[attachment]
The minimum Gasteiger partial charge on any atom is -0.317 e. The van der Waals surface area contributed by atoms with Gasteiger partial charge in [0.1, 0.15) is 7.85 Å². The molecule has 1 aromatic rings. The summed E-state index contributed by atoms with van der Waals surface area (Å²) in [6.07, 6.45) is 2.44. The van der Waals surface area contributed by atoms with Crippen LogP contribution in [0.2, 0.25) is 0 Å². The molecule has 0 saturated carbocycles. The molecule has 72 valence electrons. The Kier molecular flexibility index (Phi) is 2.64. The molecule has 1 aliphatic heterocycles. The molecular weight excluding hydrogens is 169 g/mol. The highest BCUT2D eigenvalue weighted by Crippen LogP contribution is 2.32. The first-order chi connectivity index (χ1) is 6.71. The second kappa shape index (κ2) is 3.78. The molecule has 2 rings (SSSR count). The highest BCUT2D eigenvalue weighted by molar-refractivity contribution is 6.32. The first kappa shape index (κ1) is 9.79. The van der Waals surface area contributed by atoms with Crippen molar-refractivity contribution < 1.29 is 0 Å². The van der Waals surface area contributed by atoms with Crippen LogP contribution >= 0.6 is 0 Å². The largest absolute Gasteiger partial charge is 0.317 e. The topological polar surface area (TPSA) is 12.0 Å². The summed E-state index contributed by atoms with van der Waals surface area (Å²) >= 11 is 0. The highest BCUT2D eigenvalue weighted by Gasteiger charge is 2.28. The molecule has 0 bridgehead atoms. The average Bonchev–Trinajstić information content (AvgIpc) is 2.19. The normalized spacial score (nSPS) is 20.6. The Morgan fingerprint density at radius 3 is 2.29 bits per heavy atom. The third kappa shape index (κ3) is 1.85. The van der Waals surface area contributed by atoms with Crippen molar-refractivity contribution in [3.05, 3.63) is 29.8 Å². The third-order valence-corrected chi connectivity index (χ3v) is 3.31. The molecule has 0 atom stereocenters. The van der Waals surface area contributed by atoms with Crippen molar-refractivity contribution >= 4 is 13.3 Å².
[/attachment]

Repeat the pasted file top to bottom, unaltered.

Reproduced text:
The minimum Gasteiger partial charge on any atom is -0.317 e. The van der Waals surface area contributed by atoms with Gasteiger partial charge in [0.1, 0.15) is 7.85 Å². The molecule has 1 aromatic rings. The summed E-state index contributed by atoms with van der Waals surface area (Å²) in [6.07, 6.45) is 2.44. The van der Waals surface area contributed by atoms with Crippen LogP contribution in [0.2, 0.25) is 0 Å². The molecule has 0 saturated carbocycles. The molecule has 72 valence electrons. The Kier molecular flexibility index (Phi) is 2.64. The molecule has 1 aliphatic heterocycles. The molecular weight excluding hydrogens is 169 g/mol. The highest BCUT2D eigenvalue weighted by Crippen LogP contribution is 2.32. The first-order chi connectivity index (χ1) is 6.71. The second kappa shape index (κ2) is 3.78. The molecule has 2 rings (SSSR count). The highest BCUT2D eigenvalue weighted by molar-refractivity contribution is 6.32. The first kappa shape index (κ1) is 9.79. The van der Waals surface area contributed by atoms with Crippen molar-refractivity contribution < 1.29 is 0 Å². The van der Waals surface area contributed by atoms with Crippen LogP contribution >= 0.6 is 0 Å². The largest absolute Gasteiger partial charge is 0.317 e. The topological polar surface area (TPSA) is 12.0 Å². The summed E-state index contributed by atoms with van der Waals surface area (Å²) >= 11 is 0. The highest BCUT2D eigenvalue weighted by Gasteiger charge is 2.28. The molecule has 0 bridgehead atoms. The average Bonchev–Trinajstić information content (AvgIpc) is 2.19. The normalized spacial score (nSPS) is 20.6. The Morgan fingerprint density at radius 3 is 2.29 bits per heavy atom. The third kappa shape index (κ3) is 1.85. The van der Waals surface area contributed by atoms with Crippen molar-refractivity contribution in [3.05, 3.63) is 29.8 Å². The third-order valence-corrected chi connectivity index (χ3v) is 3.31. The molecule has 0 atom stereocenters. The van der Waals surface area contributed by atoms with Crippen molar-refractivity contribution >= 4 is 13.3 Å².